; Manfredsson et al.
) and with reports describing similar, although transient, weight loss after intracerebroventricular (ICV) infusion of recombinant GDNF protein (Martin et al.
; Zhang et al.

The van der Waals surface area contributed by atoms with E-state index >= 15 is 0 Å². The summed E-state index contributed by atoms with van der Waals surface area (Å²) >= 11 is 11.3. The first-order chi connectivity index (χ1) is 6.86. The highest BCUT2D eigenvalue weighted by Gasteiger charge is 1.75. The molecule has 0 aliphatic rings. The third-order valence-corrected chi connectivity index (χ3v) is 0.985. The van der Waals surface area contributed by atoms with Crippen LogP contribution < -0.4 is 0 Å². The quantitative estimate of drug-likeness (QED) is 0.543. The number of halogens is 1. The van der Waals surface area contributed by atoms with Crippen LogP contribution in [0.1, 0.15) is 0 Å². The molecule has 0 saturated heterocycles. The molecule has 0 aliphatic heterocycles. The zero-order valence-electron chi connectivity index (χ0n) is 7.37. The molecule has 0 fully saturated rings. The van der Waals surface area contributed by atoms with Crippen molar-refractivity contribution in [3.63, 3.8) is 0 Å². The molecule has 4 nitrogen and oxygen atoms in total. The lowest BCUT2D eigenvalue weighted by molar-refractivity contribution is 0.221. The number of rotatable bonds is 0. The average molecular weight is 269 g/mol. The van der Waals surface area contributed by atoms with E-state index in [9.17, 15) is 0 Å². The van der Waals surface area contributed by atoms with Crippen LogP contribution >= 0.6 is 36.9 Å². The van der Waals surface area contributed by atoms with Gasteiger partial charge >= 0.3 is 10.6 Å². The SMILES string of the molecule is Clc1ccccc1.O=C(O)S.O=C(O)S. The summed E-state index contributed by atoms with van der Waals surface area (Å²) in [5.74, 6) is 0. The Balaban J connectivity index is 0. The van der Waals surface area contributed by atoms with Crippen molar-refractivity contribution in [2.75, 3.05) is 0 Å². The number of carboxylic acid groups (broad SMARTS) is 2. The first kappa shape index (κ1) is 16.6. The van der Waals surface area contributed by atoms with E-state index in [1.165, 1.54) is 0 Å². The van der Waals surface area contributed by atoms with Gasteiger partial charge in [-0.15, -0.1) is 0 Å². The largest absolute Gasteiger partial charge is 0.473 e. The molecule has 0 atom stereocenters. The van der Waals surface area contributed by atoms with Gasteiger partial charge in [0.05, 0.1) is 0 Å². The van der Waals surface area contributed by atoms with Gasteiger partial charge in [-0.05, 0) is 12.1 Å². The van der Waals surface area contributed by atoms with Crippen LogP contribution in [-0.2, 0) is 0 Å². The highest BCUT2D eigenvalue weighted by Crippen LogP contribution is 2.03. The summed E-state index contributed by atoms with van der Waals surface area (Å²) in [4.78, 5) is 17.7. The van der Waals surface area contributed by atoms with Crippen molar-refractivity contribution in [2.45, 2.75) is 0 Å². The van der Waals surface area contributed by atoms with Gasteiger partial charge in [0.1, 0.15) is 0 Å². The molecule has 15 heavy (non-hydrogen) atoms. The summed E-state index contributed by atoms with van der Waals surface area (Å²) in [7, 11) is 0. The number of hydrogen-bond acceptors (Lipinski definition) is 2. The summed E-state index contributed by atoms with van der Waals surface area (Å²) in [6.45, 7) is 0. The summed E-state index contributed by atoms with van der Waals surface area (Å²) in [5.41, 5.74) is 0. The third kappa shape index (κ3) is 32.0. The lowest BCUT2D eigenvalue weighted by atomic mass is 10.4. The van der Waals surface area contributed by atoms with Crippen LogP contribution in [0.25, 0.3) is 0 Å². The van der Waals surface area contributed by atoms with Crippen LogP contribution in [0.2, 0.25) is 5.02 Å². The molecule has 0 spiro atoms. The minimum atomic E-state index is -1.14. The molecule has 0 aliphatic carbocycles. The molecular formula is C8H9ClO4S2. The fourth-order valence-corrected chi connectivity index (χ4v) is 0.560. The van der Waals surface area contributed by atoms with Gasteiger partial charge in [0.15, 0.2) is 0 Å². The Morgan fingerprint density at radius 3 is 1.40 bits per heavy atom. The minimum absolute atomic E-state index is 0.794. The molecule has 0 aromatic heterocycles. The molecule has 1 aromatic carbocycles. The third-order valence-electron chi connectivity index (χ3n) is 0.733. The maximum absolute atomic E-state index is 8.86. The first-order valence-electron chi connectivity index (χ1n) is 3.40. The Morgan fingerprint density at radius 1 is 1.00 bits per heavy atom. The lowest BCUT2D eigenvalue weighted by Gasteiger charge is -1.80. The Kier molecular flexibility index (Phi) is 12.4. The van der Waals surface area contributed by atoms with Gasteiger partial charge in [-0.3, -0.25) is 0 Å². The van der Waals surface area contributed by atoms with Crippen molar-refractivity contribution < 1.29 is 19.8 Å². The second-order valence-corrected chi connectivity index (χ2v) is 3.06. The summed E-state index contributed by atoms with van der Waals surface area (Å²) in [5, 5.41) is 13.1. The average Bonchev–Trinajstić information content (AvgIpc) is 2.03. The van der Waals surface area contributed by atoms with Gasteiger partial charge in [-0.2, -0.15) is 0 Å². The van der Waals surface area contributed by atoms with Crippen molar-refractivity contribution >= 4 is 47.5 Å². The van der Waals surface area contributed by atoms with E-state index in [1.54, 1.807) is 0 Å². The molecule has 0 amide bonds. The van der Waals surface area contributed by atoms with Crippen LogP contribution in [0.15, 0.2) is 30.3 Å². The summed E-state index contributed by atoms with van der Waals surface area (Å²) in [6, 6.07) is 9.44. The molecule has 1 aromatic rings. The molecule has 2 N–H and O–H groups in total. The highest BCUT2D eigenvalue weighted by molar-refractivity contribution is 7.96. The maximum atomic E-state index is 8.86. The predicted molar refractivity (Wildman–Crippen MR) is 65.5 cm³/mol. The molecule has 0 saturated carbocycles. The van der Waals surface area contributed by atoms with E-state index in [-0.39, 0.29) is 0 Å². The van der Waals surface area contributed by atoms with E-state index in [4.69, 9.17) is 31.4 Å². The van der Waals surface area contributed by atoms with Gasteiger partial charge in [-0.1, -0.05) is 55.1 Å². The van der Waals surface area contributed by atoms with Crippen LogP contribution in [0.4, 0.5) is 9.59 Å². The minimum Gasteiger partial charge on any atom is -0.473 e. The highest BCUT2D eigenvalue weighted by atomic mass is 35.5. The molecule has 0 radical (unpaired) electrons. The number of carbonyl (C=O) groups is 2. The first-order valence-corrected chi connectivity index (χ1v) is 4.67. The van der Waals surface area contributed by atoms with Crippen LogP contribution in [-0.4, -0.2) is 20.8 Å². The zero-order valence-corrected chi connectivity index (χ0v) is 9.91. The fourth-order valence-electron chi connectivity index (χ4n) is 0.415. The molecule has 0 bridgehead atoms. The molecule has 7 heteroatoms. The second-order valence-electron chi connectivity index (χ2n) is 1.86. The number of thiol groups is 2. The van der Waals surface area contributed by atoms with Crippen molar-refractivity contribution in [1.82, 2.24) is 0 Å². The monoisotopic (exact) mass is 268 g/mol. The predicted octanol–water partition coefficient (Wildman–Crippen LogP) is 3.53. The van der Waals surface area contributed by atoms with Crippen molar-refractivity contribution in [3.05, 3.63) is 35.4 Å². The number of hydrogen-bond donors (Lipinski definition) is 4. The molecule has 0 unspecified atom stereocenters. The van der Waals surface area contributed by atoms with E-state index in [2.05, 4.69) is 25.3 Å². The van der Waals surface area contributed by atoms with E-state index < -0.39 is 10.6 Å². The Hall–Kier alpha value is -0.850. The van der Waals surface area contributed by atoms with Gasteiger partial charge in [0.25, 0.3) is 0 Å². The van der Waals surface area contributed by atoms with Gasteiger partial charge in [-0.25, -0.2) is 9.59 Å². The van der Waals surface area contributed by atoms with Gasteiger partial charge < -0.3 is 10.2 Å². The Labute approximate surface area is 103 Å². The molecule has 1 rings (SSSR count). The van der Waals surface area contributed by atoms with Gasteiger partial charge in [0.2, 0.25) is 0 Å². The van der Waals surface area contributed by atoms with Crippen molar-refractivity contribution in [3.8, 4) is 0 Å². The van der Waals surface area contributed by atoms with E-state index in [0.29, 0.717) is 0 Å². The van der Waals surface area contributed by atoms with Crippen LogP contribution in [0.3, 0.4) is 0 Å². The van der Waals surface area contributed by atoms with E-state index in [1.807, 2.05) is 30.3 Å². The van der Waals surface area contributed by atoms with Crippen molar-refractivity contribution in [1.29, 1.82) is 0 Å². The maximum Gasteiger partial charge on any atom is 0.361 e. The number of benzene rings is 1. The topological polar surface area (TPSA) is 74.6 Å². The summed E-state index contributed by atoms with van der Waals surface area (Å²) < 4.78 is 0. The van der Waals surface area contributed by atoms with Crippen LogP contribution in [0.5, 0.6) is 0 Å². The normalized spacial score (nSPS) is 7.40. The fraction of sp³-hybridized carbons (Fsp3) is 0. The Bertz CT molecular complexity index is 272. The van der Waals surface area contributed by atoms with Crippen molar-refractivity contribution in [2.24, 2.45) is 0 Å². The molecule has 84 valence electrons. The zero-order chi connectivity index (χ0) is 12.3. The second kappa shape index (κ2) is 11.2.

). In our study, all the aged NHP received the same pattern of both nigral and putaminal injections of either AAV2-GDNF or PBS, indicating that surgery itself is unlikely to have caused weight loss in the SN group. The presence of viral vector itself (AAV2) in the nigra is also unlikely to be the cause of the weight loss; Manfredsson and colleagues showed that AAV2-GFP injected into the nigra as control had no effect. The SN group displayed reduced food intake for ~4 weeks after surgery, whereas most of the remaining NHP did not show decreased appetite, although a few animals showed brief (<1 week) postoperative loss of appetite, perhaps consistent with a prolonged postsurgical recovery period in aged NHP. Manfredsson and colleagues found a specific loss of adipose tissue, but not muscle, in GDNF-treated rats. They suggested a potential mechanism via stimulation by GDNF of a small population of corticotrophin-releasing factor (corticotrophin-releasing hormone [CRH]) neurons located in the medial parvocellular division (MPD) of the paraventricular nucleus of the hypothalamus. We have not, however, explicitly addressed this putative mechanism in our studies. Nevertheless, the fact that such significant weight loss can be induced by nigral GDNF expression is disturbing. Our findings, together with the work of others cited previously, suggest the need for considerable caution in proposing clinical studies in which GDNF or its homolog, neurturin, would be specifically directed to the substantia nigra. Such clinical protocols should be well supported by direct experiments with the vector system in question specifically designed to rule out weight loss as an adverse event.